FDA statisticians, observed Ellenberg, have little discretionary time for methodological research. Conversely, research statisticians may not be informed of the regulatory constraints or pitfalls commonly known to regulatory scientists. Therefore, some approaches recommended by research scientists in published journals go unnoticed by agency scientists.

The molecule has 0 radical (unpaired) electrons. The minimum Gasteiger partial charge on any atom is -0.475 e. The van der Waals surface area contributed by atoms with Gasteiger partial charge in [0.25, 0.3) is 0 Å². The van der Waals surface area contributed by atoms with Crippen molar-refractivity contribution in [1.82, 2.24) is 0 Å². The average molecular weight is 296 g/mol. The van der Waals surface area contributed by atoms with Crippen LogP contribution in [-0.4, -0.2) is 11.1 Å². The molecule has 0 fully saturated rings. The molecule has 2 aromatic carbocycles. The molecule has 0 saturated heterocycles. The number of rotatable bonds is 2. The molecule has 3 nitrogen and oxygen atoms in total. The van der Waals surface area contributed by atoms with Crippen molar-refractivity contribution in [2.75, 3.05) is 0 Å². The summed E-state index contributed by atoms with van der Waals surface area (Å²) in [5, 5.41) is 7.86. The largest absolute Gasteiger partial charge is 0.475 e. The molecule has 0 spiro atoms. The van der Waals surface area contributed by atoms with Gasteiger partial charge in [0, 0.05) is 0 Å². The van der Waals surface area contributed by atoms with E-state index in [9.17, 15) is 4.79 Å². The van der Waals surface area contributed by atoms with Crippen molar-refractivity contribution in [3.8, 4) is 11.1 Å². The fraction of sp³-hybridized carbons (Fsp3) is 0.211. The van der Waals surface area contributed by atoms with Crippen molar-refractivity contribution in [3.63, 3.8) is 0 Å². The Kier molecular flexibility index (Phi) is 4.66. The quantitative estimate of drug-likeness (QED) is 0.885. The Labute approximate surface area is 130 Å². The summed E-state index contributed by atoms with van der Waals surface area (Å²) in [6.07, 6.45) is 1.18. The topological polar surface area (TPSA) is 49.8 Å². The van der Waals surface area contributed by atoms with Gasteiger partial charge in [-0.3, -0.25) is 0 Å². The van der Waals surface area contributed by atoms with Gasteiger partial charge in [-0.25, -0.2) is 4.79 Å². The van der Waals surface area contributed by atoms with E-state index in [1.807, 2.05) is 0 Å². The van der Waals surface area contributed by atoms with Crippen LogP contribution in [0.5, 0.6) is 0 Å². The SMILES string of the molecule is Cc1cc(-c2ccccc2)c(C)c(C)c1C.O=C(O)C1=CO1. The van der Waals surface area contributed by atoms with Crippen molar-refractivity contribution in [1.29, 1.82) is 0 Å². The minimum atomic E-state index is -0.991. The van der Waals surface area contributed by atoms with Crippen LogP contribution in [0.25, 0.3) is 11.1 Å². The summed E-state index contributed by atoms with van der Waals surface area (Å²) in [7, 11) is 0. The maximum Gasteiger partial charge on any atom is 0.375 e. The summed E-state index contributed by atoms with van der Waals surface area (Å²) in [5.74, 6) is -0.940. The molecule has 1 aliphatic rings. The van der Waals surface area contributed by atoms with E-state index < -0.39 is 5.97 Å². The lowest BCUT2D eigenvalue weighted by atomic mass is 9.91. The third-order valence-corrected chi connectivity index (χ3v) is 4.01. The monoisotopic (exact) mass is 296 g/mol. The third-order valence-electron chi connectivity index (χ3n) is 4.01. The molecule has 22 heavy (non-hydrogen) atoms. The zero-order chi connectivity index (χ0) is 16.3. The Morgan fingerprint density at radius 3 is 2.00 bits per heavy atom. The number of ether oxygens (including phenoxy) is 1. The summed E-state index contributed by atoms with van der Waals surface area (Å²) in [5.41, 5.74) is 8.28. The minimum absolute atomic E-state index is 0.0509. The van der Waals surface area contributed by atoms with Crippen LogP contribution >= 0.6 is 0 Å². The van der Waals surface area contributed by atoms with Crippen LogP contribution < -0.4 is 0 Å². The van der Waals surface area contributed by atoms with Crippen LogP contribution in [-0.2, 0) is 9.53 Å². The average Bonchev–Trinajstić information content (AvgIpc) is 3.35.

To make progress, said Ellenberg, two components are necessary: first, FDA statisticians who are adept at using newly developed approaches must be empowered to judge whether methods should be applied based on their appropriate scientific value; second, research statisticians must be knowledgeable about the regulatory environment so the advances created by their research will be relevant to, and take into account, issues faced by FDA. A regulatory science infrastructure can provide the mechanism to fill the gap between these two bodies of knowledge that otherwise delays innovation.